By Dancho Danchev
Bitcoin, the digital peer-to-peer based currency, is an attractive target for cybercriminals, who persistently look for new monetization tactics to apply to their massive, but easily generated botnets. Not surprisingly, thanks to the buzz surrounding it, fraudulent Internet actors have begun to look for efficient ways to take advantage of the momentum. A logical question emerges – how are market oriented cybercriminals capitalizing on the digital currency?
Instead of having to personally infect tens of thousands of hosts, some take advantage of basic pricing schemes such subscription-based pricing, and have others do all the infecting, with them securing a decent revenue stream based on a monthly subscription model.
Let’s profile the international underground market proposition, detailing the commercial availability of a stealth Bitcoin miner, feature screenshots of the actual DIY miner generating tool, screenshots provided by happy customers, and perhaps most importantly, MD5s of known miner modifications ‘pushed’ since its first commercial release.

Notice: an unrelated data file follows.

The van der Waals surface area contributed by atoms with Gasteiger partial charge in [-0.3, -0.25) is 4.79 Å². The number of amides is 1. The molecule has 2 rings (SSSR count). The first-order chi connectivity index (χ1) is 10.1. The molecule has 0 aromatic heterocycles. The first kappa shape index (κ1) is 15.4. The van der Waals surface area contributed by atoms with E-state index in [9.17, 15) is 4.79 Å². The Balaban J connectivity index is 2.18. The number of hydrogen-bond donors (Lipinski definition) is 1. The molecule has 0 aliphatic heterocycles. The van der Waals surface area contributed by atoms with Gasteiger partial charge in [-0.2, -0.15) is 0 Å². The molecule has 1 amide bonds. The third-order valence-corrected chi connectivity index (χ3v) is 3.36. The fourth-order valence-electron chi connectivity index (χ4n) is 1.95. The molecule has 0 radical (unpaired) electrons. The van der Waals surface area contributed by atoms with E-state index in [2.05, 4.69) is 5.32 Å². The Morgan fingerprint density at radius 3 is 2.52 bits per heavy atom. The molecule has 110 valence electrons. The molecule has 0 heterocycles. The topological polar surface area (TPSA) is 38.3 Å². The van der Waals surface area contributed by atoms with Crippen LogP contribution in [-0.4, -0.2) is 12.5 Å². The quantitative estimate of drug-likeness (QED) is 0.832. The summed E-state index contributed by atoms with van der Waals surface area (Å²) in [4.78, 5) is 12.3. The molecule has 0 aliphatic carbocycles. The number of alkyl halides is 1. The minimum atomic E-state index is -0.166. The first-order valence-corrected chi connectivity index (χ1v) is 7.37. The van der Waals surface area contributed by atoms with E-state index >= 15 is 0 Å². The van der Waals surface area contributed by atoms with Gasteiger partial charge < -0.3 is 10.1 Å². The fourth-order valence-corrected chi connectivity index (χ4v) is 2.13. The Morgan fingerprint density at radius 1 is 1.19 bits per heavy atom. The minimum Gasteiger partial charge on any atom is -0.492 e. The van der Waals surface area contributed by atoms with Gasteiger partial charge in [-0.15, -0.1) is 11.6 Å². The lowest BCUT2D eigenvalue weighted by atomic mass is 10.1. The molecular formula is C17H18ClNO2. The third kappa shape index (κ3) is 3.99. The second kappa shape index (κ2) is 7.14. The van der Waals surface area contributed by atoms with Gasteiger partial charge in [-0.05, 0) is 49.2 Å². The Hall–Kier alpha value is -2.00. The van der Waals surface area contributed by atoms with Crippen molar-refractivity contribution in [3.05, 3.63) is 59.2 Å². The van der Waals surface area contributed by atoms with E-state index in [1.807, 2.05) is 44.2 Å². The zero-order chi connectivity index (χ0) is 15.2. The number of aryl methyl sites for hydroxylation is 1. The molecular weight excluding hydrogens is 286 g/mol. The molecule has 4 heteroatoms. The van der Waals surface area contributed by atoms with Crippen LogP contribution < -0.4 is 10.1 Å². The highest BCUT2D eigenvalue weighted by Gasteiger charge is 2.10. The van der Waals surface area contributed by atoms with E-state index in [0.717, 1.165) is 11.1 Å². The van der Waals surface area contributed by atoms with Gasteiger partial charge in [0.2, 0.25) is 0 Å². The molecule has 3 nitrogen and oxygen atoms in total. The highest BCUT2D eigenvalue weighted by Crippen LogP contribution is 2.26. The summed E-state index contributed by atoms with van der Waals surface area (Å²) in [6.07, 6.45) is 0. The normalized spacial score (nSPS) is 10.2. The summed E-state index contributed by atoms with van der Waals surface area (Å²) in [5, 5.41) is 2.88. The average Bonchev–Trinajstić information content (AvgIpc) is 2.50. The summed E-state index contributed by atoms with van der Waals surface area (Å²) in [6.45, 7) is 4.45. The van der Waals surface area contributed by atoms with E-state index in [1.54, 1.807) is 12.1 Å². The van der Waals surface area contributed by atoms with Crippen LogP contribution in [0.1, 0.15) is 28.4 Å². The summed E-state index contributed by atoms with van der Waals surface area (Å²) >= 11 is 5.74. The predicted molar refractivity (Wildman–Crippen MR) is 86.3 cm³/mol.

Sample screenshot of the actual advertisement for the stealth Bitcoin miner:
Sample screenshots of the stealth Bitcoin mining generator:
Sample screenshots courtesy of happy customers demonstrating that the service works:
The price is $10 USD per month through PayPal, which includes automatic updates to the miner executable. The EULA also reserves the right not to be held responsible for any unauthorized use of the stealth Bitcoin miner. Now, why would someone want to hide something from himself remains a mystery, similar to the commercial availability or Remote Access Trojans pitched as Remote Access Tools, given the fact that they come with built-in rootkit/evasive features.
Although at the initial commercial release of the miner, the author was manually updating the executable on a periodic basis, as of April, 2013, the updates are delivered automatically. Here are some MD5s of known variants that we’re currently aware of:
Webroot SecureAnywhere users are proactively protected from these threats.